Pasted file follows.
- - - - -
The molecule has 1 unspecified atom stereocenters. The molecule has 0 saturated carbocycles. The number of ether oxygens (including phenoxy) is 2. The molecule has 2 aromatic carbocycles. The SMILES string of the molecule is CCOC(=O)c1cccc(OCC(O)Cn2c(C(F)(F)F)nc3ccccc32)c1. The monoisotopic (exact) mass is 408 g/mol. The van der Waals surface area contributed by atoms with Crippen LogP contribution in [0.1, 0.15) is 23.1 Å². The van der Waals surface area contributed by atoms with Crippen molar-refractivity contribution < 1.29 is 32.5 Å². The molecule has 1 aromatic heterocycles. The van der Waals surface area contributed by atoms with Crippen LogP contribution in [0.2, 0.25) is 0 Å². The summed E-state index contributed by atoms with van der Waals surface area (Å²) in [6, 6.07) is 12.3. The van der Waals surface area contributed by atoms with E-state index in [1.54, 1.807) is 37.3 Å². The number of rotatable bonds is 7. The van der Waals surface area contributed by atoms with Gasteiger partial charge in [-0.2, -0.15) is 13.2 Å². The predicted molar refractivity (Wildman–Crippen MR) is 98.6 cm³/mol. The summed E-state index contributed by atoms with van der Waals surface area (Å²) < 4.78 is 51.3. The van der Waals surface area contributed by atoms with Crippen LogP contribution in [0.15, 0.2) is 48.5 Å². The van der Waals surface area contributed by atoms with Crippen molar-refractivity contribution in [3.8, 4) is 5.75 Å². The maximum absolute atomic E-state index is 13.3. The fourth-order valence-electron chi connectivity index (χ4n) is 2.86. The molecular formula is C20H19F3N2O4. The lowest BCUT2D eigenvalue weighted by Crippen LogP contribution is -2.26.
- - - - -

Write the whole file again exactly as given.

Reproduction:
The molecule has 1 unspecified atom stereocenters. The molecule has 0 saturated carbocycles. The number of ether oxygens (including phenoxy) is 2. The molecule has 2 aromatic carbocycles. The SMILES string of the molecule is CCOC(=O)c1cccc(OCC(O)Cn2c(C(F)(F)F)nc3ccccc32)c1. The monoisotopic (exact) mass is 408 g/mol. The van der Waals surface area contributed by atoms with Crippen LogP contribution in [0.1, 0.15) is 23.1 Å². The van der Waals surface area contributed by atoms with Crippen molar-refractivity contribution < 1.29 is 32.5 Å². The molecule has 1 aromatic heterocycles. The van der Waals surface area contributed by atoms with Crippen LogP contribution in [0.2, 0.25) is 0 Å². The summed E-state index contributed by atoms with van der Waals surface area (Å²) in [6, 6.07) is 12.3. The van der Waals surface area contributed by atoms with E-state index in [1.54, 1.807) is 37.3 Å². The number of rotatable bonds is 7. The van der Waals surface area contributed by atoms with Gasteiger partial charge in [-0.2, -0.15) is 13.2 Å². The predicted molar refractivity (Wildman–Crippen MR) is 98.6 cm³/mol. The summed E-state index contributed by atoms with van der Waals surface area (Å²) < 4.78 is 51.3. The van der Waals surface area contributed by atoms with Crippen LogP contribution in [0.15, 0.2) is 48.5 Å². The van der Waals surface area contributed by atoms with Crippen molar-refractivity contribution in [3.8, 4) is 5.75 Å². The maximum absolute atomic E-state index is 13.3. The fourth-order valence-electron chi connectivity index (χ4n) is 2.86. The molecular formula is C20H19F3N2O4. The lowest BCUT2D eigenvalue weighted by Crippen LogP contribution is -2.26.